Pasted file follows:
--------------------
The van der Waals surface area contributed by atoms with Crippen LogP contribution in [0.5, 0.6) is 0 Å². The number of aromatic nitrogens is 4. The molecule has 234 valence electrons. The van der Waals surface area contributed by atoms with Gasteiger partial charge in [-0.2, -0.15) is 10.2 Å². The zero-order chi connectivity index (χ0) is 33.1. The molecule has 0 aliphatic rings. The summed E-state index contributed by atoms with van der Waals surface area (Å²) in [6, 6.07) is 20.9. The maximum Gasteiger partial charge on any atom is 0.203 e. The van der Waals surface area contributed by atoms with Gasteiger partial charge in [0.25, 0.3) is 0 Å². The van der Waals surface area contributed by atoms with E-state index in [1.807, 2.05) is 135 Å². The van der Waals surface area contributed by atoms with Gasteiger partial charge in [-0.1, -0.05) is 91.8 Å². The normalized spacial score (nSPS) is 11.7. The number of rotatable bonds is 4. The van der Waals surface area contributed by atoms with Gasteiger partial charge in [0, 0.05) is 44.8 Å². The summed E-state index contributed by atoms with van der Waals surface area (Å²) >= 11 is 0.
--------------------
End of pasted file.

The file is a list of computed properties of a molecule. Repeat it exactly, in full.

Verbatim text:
The van der Waals surface area contributed by atoms with Crippen LogP contribution in [0.5, 0.6) is 0 Å². The number of aromatic nitrogens is 4. The molecule has 234 valence electrons. The van der Waals surface area contributed by atoms with Gasteiger partial charge in [-0.2, -0.15) is 10.2 Å². The zero-order chi connectivity index (χ0) is 33.1. The molecule has 0 aliphatic rings. The summed E-state index contributed by atoms with van der Waals surface area (Å²) in [6, 6.07) is 20.9. The maximum Gasteiger partial charge on any atom is 0.203 e. The van der Waals surface area contributed by atoms with Gasteiger partial charge in [0.25, 0.3) is 0 Å². The van der Waals surface area contributed by atoms with E-state index in [1.807, 2.05) is 135 Å². The van der Waals surface area contributed by atoms with Gasteiger partial charge in [-0.1, -0.05) is 91.8 Å². The normalized spacial score (nSPS) is 11.7. The number of rotatable bonds is 4. The van der Waals surface area contributed by atoms with Gasteiger partial charge in [0, 0.05) is 44.8 Å². The summed E-state index contributed by atoms with van der Waals surface area (Å²) >= 11 is 0.